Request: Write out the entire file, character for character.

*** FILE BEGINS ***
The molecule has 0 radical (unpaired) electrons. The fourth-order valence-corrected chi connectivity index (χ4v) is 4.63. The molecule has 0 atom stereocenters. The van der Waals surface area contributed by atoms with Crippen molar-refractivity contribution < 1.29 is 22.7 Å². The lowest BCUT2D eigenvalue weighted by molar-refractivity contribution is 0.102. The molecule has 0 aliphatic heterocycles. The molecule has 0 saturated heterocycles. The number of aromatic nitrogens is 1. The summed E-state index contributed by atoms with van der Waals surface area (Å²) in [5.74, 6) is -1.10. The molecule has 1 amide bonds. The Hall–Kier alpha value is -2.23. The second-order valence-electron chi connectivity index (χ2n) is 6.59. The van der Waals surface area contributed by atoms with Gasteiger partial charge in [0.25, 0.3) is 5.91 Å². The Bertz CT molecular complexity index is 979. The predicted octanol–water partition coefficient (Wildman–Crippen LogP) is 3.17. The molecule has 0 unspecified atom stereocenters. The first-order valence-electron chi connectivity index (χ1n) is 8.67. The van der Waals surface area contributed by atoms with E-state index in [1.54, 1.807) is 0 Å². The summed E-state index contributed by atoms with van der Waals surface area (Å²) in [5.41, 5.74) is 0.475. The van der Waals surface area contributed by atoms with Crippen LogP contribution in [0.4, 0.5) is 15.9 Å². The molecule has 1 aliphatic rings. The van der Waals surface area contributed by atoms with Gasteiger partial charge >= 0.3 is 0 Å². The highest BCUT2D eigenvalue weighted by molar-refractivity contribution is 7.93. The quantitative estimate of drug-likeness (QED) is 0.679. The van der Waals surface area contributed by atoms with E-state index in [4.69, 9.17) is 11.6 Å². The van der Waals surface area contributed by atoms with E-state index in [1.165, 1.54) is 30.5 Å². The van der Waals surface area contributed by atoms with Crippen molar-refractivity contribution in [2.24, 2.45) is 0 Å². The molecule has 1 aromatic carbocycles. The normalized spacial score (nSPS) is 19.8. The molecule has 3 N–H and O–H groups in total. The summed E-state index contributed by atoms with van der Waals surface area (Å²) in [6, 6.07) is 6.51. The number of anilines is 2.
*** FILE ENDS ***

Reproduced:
The molecule has 0 radical (unpaired) electrons. The fourth-order valence-corrected chi connectivity index (χ4v) is 4.63. The molecule has 0 atom stereocenters. The van der Waals surface area contributed by atoms with Crippen molar-refractivity contribution < 1.29 is 22.7 Å². The lowest BCUT2D eigenvalue weighted by molar-refractivity contribution is 0.102. The molecule has 0 aliphatic heterocycles. The molecule has 0 saturated heterocycles. The number of aromatic nitrogens is 1. The summed E-state index contributed by atoms with van der Waals surface area (Å²) in [5.74, 6) is -1.10. The molecule has 1 amide bonds. The Hall–Kier alpha value is -2.23. The second-order valence-electron chi connectivity index (χ2n) is 6.59. The van der Waals surface area contributed by atoms with Gasteiger partial charge in [0.25, 0.3) is 5.91 Å². The Bertz CT molecular complexity index is 979. The predicted octanol–water partition coefficient (Wildman–Crippen LogP) is 3.17. The molecule has 0 unspecified atom stereocenters. The first-order valence-electron chi connectivity index (χ1n) is 8.67. The van der Waals surface area contributed by atoms with E-state index in [1.54, 1.807) is 0 Å². The summed E-state index contributed by atoms with van der Waals surface area (Å²) in [5.41, 5.74) is 0.475. The van der Waals surface area contributed by atoms with Crippen LogP contribution in [0.4, 0.5) is 15.9 Å². The molecule has 1 aliphatic rings. The van der Waals surface area contributed by atoms with Gasteiger partial charge >= 0.3 is 0 Å². The highest BCUT2D eigenvalue weighted by molar-refractivity contribution is 7.93. The quantitative estimate of drug-likeness (QED) is 0.679. The van der Waals surface area contributed by atoms with E-state index in [4.69, 9.17) is 11.6 Å². The van der Waals surface area contributed by atoms with E-state index in [1.165, 1.54) is 30.5 Å². The van der Waals surface area contributed by atoms with Crippen molar-refractivity contribution in [2.24, 2.45) is 0 Å². The molecule has 1 aromatic carbocycles. The normalized spacial score (nSPS) is 19.8. The molecule has 3 N–H and O–H groups in total. The summed E-state index contributed by atoms with van der Waals surface area (Å²) in [6, 6.07) is 6.51. The number of anilines is 2.